In the studio with Bernd Behr
Bernd Behr uses film and sculpture to investigate the relationship between human activity and the built environment, often making reference to esoteric architectural projects by Erich Mendelsohn or texts by Le Corbusier. His studio is in Camberwell.
Last time we met, you were exploring Sars and sick building syndrome…
'That all finally came together in a slide piece and two large photos in which I fabricated landscapes with this sprayed concrete that you find everywhere in Hong Kong.'
That's right, you called it 'shot-crete'…
'Since then it's all turned more archaeological. I was looking at this military site in the Utah desert where they used to test napalm on a replica of a housing estate in Berlin. I've also been in Shanghai, filming a gated community being built in the Bauhaus style called “Weimar Villas”. It's part of a whole new town development designed by Albert Speer Jnr.'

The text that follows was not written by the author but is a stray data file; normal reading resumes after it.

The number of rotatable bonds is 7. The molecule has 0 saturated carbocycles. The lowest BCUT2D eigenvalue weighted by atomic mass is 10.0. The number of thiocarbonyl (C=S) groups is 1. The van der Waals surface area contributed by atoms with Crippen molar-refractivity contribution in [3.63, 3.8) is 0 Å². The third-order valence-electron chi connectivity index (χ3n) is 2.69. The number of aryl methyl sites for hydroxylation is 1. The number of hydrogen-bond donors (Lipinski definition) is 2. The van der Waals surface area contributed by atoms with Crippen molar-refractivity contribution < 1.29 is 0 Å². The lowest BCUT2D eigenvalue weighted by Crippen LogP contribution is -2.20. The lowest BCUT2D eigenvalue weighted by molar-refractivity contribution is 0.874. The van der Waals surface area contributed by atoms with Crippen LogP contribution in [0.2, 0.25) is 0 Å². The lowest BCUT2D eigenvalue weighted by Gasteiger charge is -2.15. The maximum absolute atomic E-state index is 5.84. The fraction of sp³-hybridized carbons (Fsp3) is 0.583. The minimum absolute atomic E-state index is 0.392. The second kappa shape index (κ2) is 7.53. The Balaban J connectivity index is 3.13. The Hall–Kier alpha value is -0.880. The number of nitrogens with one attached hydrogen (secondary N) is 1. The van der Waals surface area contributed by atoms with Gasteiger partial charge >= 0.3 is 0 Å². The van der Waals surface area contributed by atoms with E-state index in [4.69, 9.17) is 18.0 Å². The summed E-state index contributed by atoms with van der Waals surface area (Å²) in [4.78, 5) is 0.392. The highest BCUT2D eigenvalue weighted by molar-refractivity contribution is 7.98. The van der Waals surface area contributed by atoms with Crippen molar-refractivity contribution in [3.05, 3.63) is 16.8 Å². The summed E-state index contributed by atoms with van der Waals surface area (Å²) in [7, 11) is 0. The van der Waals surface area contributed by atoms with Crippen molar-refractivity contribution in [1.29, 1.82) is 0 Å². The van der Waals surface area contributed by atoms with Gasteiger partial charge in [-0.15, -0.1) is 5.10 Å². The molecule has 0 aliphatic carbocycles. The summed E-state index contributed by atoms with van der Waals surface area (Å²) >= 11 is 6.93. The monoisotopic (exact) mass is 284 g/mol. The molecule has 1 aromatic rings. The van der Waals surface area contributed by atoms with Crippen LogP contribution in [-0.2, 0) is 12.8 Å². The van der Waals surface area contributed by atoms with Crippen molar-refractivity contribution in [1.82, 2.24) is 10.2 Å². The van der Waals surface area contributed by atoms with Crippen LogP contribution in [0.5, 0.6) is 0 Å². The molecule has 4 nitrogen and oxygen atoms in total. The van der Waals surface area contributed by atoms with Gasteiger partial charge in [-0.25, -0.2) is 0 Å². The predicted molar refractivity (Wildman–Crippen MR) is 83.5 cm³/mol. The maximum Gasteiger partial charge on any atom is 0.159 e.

As in, son of Nazi architect Albert Speer?
'Talk about complicated father-son relationship, right? It turns out he's a very active city planner, working in China and the Middle East. My footage is of the construction of these white cubes from mounds of dirt, but is shown running backwards like some kind of archaeological ruin in reverse.'
What are these impossibly angled concrete chairs you're making?
'They're Arne Jacobsen legs with glass-fibre and timber frames on top, which are sprayed or plastered with concrete - the whole South Bank was built like this. I think of them less as brutalist furniture and more as objects for contemplation, just as Chinese scholars kept rocks on their desk as aids for thought. They could be archaeological specimens or architectural salvage too, but they're not meant to be genuine and I hope people don't sit on them!'